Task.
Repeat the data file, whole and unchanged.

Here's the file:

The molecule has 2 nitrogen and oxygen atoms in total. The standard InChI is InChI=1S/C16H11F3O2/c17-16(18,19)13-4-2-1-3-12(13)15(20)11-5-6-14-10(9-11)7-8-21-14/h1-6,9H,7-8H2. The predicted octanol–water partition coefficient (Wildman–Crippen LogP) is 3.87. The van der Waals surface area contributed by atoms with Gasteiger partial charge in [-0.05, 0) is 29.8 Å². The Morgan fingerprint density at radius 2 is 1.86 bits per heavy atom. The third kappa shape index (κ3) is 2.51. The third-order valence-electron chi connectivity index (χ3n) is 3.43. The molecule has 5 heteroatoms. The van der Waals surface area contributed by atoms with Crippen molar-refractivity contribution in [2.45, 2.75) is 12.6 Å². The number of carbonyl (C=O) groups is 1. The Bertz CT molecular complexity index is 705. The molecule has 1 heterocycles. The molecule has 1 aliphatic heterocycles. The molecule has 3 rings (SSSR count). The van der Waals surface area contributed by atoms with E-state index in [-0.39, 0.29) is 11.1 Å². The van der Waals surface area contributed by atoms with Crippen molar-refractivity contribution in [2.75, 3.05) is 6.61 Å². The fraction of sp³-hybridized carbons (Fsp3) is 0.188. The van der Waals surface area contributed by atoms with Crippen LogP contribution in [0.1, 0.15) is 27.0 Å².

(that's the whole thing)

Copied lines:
The molecule has 2 nitrogen and oxygen atoms in total. The standard InChI is InChI=1S/C16H11F3O2/c17-16(18,19)13-4-2-1-3-12(13)15(20)11-5-6-14-10(9-11)7-8-21-14/h1-6,9H,7-8H2. The predicted octanol–water partition coefficient (Wildman–Crippen LogP) is 3.87. The van der Waals surface area contributed by atoms with Gasteiger partial charge in [-0.05, 0) is 29.8 Å². The Morgan fingerprint density at radius 2 is 1.86 bits per heavy atom. The third kappa shape index (κ3) is 2.51. The third-order valence-electron chi connectivity index (χ3n) is 3.43. The molecule has 5 heteroatoms. The van der Waals surface area contributed by atoms with Crippen molar-refractivity contribution in [2.45, 2.75) is 12.6 Å². The number of carbonyl (C=O) groups is 1. The Bertz CT molecular complexity index is 705. The molecule has 1 heterocycles. The molecule has 1 aliphatic heterocycles. The molecule has 3 rings (SSSR count). The van der Waals surface area contributed by atoms with E-state index in [-0.39, 0.29) is 11.1 Å². The van der Waals surface area contributed by atoms with Crippen molar-refractivity contribution in [2.75, 3.05) is 6.61 Å². The fraction of sp³-hybridized carbons (Fsp3) is 0.188. The van der Waals surface area contributed by atoms with Crippen LogP contribution in [0.1, 0.15) is 27.0 Å².